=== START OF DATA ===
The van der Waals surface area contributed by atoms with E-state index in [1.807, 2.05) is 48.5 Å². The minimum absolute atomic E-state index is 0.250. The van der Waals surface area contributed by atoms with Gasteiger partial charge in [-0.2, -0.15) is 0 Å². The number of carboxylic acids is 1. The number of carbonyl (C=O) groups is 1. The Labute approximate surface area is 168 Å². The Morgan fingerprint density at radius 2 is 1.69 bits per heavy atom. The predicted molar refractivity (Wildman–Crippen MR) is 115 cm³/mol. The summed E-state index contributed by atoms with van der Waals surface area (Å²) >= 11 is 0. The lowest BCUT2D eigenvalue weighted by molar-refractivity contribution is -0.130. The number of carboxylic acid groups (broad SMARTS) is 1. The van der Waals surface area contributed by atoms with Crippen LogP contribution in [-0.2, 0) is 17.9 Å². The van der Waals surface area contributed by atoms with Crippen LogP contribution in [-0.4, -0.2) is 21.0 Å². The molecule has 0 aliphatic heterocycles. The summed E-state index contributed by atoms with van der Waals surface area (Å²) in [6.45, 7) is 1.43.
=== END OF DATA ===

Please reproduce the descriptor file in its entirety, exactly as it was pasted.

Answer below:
The van der Waals surface area contributed by atoms with E-state index in [1.807, 2.05) is 48.5 Å². The minimum absolute atomic E-state index is 0.250. The van der Waals surface area contributed by atoms with Gasteiger partial charge in [-0.2, -0.15) is 0 Å². The number of carboxylic acids is 1. The number of carbonyl (C=O) groups is 1. The Labute approximate surface area is 168 Å². The Morgan fingerprint density at radius 2 is 1.69 bits per heavy atom. The predicted molar refractivity (Wildman–Crippen MR) is 115 cm³/mol. The summed E-state index contributed by atoms with van der Waals surface area (Å²) >= 11 is 0. The lowest BCUT2D eigenvalue weighted by molar-refractivity contribution is -0.130. The number of carboxylic acid groups (broad SMARTS) is 1. The van der Waals surface area contributed by atoms with Crippen LogP contribution in [-0.2, 0) is 17.9 Å². The van der Waals surface area contributed by atoms with Crippen LogP contribution in [-0.4, -0.2) is 21.0 Å². The molecule has 0 aliphatic heterocycles. The summed E-state index contributed by atoms with van der Waals surface area (Å²) in [6.45, 7) is 1.43.